Last Updated: July 27, 2020
The long awaited Netflix adaptation of The Witcher has finally arrived, throwing viewers into a new world of witches, wizards, and monster hunting. But while the show may follow three leads in Geralt, Yennefer, and Ciri, they are all part of one much larger story. And as viewers are soon shown, The Witcher is set in three different timelines.
Since that separation in The Witcher‘s timeline is going to be confusing for some viewers, we’re here to help explain why it actually shouldn’t be. And why grasping the timeline may help enrich, instead of confuse the story being told. All three of the timelines, whether it’s Yennefer’s origin story, Geralt hunting monsters during a tumultuous time, or Ciri being driven from her home, serve a larger purpose to the narrative. But seeing how the timelines stack and overlap is sure to help viewers keep track.
The goal here is to help clarify the timeline established by the show itself, not drop outright SPOILERS for the series itself. So keeping details to a minimum, The Witcher viewers can read below to understand the three specific time periods the show sets up in the first two episodes (and confirms in subsequent s to begin with, we should confirm: The Witcher isn’t set in just one timeline. While it wasn’t advertised, the show also wastes no time at all in confirming that Geralt, Ciri, and Yennefer’s stories are separated by years — even decades.
On July 27, 2020, Netflix announced a Witcher prequel series titled The Witcher: Blood Origin. Set 1200 years before the main series, the prequel will focus on the origin story of the first ever Witcher and the fall of the Elven civilization. Pivotal events such as The First Migration and The Conjunction of the Spheres will also be examined, events that shaped the world of the main Witcher series into what it is by the time of Henry Cavill’s Geralt.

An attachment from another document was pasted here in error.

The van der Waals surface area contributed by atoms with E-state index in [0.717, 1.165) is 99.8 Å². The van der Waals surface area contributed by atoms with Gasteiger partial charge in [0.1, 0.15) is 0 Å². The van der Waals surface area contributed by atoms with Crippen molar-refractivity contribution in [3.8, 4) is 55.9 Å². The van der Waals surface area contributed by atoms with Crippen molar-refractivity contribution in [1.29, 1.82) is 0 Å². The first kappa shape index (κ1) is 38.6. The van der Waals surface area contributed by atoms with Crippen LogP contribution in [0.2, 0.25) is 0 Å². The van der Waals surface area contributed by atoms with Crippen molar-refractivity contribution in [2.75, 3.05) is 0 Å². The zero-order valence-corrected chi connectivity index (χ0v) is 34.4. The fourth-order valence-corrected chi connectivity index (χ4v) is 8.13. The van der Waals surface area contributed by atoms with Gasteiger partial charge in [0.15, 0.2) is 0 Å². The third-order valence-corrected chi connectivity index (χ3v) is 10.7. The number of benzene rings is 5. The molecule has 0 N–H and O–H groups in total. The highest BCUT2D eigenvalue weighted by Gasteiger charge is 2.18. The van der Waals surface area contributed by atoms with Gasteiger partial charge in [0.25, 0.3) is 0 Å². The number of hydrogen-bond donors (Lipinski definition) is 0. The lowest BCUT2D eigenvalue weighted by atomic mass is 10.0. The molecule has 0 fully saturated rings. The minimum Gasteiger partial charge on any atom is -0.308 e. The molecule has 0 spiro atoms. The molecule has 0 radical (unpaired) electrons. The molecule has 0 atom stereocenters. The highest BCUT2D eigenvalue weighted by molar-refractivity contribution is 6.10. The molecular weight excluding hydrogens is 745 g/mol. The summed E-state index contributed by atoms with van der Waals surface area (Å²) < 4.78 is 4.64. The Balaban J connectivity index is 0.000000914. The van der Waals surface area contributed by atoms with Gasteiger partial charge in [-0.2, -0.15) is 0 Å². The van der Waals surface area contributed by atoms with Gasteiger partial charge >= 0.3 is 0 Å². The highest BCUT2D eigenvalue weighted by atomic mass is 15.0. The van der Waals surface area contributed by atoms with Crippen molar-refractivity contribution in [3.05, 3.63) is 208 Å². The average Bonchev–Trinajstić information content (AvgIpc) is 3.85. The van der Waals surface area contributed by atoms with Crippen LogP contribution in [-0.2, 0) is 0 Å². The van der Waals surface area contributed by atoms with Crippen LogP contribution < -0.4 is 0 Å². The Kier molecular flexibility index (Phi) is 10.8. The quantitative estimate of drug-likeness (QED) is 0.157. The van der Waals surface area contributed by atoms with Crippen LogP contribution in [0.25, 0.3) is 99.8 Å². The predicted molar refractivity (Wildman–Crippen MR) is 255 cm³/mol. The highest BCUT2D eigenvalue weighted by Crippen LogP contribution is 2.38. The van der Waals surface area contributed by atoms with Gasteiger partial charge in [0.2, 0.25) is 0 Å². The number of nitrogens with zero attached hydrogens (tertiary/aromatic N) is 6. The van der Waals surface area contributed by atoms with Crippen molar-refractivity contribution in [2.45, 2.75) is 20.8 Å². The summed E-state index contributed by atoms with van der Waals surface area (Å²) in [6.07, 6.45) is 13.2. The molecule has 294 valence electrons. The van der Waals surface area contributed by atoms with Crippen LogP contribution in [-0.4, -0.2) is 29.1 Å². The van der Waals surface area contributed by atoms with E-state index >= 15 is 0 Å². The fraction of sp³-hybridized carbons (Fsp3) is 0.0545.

Viewers meet Yennefer (Anya Chalotra) in the second episode of The Witcher, titled “Four Marks.” Still, her storyline stands apart since her origin is obviously a pivotal part of The Witcher‘s narrative, focusing primarily on her experience being taught magic at Aretuza, the magical academy which turns talented young magic-users into certified mages. This chapter of Yennefer’s story truly is her own, so fans of her characters might actually be pleased to know that it takes place decades before the rest of the series’ events (a byproduct of the extended life enjoyed by mages).
To get into more specifics for those not concerned with timeline spoilers, Yennefer’s origin takes place approximately thirty years prior to the scene that actually introduces Geralt to the audience. How she finishes her magical lessons, the wisdom she accrues in the process, and how she spends those decades is a story to be told at its own pace. Just don’t expect to see Geralt come storming into her Aretuza home. This is Yennefer’s story, not anyone else’s.